For subscription & continuity businesses, the difference between those who succeed and those who fail is sustained optimal Customer Lifetime Value (CLV). This post will explain what CLV is and how it applies to your subscription or continuity business model.
What is Customer Lifetime Value?
Measuring Customer Lifetime Value
There are two schools of thought, when it comes to measuring CLV. The first method is to measure CLV based on all historical data for a period of time. The second method is to measure all historical data for a period of time plus the expected revenues and costs in the future.
We strongly prefer to use the historical data as CLV and use the future projections to calculate something we call eCLV. Wrapping historical and future calculations into one CLV term falls short, in our opinion, because it fails to delineate what has actually occurred and what is “expected to occur.”
The primary purpose of CLV is to measure the money you make incrementally for each customer
It’s also important to note what CLV isn’t. CLV is not the total revenues you got from a group of customers. That’s just total revenue per customer, but falls short of a true CLV calculation. CLV also is not total profit per customer, based on dividing company-wide profits by the total number of customers.
In the same way that total revenue per customer falls short of a true CLV calculation, total profit per customer includes too much by including overhead, admin, rent and other fixed costs.
Remember, the primary purpose of CLV is to measure the money you make incrementally for each customer. When done correctly it creates a powerful measurement tool for management, allowing you to focus on the areas where you can best lift CLV and overall company profits.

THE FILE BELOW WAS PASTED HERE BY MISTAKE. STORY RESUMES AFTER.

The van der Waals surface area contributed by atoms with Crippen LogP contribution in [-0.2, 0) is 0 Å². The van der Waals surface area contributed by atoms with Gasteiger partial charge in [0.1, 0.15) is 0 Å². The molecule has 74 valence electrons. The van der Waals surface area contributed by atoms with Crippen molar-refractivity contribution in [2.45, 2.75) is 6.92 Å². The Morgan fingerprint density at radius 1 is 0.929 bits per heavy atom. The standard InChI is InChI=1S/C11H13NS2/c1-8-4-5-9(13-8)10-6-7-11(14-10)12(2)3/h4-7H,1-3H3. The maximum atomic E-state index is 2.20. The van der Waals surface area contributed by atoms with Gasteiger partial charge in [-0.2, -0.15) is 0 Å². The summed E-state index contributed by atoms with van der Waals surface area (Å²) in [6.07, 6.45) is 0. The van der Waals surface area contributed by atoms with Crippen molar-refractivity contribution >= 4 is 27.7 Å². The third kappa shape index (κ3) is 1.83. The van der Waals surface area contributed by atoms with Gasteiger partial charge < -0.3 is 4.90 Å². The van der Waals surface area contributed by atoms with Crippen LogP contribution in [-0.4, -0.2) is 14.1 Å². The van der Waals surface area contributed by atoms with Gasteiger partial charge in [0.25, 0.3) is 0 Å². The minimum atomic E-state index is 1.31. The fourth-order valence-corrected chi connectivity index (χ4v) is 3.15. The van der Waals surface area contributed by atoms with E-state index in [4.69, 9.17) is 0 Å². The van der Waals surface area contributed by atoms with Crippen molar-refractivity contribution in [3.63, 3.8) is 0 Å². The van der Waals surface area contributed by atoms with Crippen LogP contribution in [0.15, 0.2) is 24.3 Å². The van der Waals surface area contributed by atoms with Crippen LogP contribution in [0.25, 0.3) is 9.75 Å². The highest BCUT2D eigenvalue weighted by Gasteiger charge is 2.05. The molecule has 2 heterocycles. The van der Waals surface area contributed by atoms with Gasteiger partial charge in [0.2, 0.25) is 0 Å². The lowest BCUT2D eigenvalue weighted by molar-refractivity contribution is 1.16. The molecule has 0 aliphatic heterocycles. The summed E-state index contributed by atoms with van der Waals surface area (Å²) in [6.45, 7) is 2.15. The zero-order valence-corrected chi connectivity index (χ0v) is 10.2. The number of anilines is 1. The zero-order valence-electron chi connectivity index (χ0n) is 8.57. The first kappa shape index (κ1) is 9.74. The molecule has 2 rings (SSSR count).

So what are the raw calculations for CLV is the average total revenue less the average variable costs for a Cohort?
Let’s start with a “cohort.”
A Cohort is a group of customers who share attributes. Those attributes are essentially infinite, but typically include a beginning date, a status of usage (trial, ongoing customer, canceled customer, suspended customer, etc.), a specific product, a pricing plan and usually very important, where and how they signed up for a business’s product
Average total revenue per customer is the total revenue from a Cohort creates, divided by the number of customers in the Cohort. It’s important that all revenue is taken into account; revenue from trial fees, shipping, discounts as well as standard pricing should be measured.
Average total revenue per customer is the total revenue from a Cohort creates, divided by the number of customers in the Cohort.
Average Total Variable Costs per customer is the total variable or incremental, cost incurred in selling a product, or providing a service, to a customer. It’s important not to factor into this calculation fixed costs or overhead amortization. Including those costs tends to distort the profitability of customers or traffic and pollutes it with factors not directly related to fulfilling customer needs.